The girls were outside, holding Charles’s little hands and showing him how to walk on the patchy grass. Come on, he called, leaning out into the twilight, Mother says you are to come in now. As soon as he put his head out the door Elvira ran to him, throwing her weight against his leg and wrapping her arms around his waist. Yes, he said, that means you too, little Vi, we all have to suffer together.

—Suffer? she said, her blue eyes bright. She had never heard the word, he supposed, which amazed him. He reached down and lifted her up so he could hold her on his hip. She laughed, although he knew she didn’t understand him at all, but she loved him, and that was enough. He carried her into the house.

—Sit, sit! his mother said, shooing her hands at her children, lifting Charles from Laura’s arms, and setting him in the little pen, like a pen for an animal, Washington always thought, that Swan had built beside the kitchen. It had thick wooden slats and a rail too big for the child to see over, even when he pulled himself to stand. They all scrambled to find their places, Washington next to the empty seat at the head of the table, and opposite him another empty chair awaiting the presence of the Professor.

And now here he was, the Professor, his forceful tread on the stair, father following behind. Bourne was a tall, broad-shouldered man, taller than John Roebling, and the broad beard he wore over his chest made him seem even bigger. His father seemed narrow in comparison, almost slender. The Professor’s hair was swept back from his forehead, dark with a silver streak that echoed the zealous gleam in his eye.

—Now then, now then! he boomed, clapping his hands together and rubbing them briskly. All gathered for another healthful repast! A healthful family is a happy family, that is my motto! Healthy, happy! Healthy, happy!

His gaze swerved around the room, resting on each of them in turn, though his own wife, Washington noted, still did not raise her eyes from the table, and his mother smiled anxiously when it was her turn. Washington sat as still as he might while the great man peered at him; the Professor liked to call him a fine boy, although he had not sought the Professor’s high opinion. Behind the Professor his father moved quietly through the room, lighting the lamps, his own gaze unreadable. He settled himself at the head of the table, the Professor beside him. In front of his father was a burlap sack, the kind you might find in a barn. It looked as if it were filled with animal fodder; next to it was a covered dish from which no heat emanated. The autumn was coming, the nights drawing in, though it was not yet fully dark.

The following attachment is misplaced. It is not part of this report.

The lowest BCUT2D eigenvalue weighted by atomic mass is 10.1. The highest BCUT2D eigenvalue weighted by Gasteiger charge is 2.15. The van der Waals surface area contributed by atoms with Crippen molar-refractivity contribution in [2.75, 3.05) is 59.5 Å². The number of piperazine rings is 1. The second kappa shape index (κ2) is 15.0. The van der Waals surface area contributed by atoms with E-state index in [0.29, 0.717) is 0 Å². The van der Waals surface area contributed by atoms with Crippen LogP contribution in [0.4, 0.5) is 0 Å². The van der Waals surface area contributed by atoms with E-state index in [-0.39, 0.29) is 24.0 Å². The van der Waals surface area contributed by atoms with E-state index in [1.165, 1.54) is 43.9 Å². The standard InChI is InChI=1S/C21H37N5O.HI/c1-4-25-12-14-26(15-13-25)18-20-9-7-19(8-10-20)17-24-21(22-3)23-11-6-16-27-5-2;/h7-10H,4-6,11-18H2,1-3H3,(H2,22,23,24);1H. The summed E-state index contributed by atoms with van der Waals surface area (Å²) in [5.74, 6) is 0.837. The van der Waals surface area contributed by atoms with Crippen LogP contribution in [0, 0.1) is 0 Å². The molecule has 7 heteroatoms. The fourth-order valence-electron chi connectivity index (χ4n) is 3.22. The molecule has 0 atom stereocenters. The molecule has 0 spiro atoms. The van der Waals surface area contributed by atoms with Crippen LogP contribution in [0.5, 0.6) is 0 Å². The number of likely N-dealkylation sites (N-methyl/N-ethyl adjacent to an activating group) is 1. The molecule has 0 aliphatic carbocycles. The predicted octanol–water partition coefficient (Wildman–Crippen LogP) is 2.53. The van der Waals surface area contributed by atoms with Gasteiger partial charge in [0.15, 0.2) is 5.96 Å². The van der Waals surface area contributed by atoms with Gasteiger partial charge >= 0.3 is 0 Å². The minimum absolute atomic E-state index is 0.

—Professor Bourne, said his father, will you do us the honour of serving tonight?

His father said this every night, as if he had never said it before; every night for the past week and more, since the Professor’s arrival.

—Why thank you, Herr Roebling, I would be delighted, the Professor said.

He pronounced the title with a trilling rrr, though Washington knew that his father wanted nothing more than for the world to think him an American born and bred. Sometimes still he would overhear his father, when he thought he was alone, saying over and over the English words he found difficult, even his son’s own name, Washington, Washington, the sound of it like a hiss, and Washington’s blood would chill until he realized what his father was doing, that his presence was not required.

But his father did not correct the Professor. He did not say, I am Mister Roebling to you. He did not shout at the Professor, or pound his fist, or strike him, or sweep the crockery and cutlery off the table so his mother would have to scrabble on the floor to catch the broken shards. He did not do any of those things. He merely nodded, and watched as the Professor reached for each of their plates in turn.

From the sack the Professor spooned a pile of sawdust, or that’s what it looked like. Carefully he measured three spoonsful onto each plate; he then moistened the pile with a splash of water from a jug, placed by his elbow for the purpose. He uncovered the platter which Washington’s mother had placed in the centre of the table; before the Professor’s arrival, it might have held thin slices of the ham she cured, sweet and salty with a neat oily rime of fat around each leaf of the meat. There was never much of that ham—another effect of his father’s stern economy—but Washington’s mouth watered at the memory of it. Now the platter held a scattering of figs, brown as dead leaves, but for some, inadequately dried, which had gone green at their stems, the mould appearing to emit a kind of glow in the lamplight. On each plate passed to him the Professor deposited two figs, one on either side of the heap of wet brown dust.

He clapped his hands again, rubbed the palms together once more. Washington avoided looking at his father, settled at the table’s head; he glanced at Elvira, next to him. The little girl was staring at the Professor, her mouth wide open; Washington knocked his knee against hers, blinked, and her lips smacked shut. All the children were accustomed to speaking without words. It was much the safest way.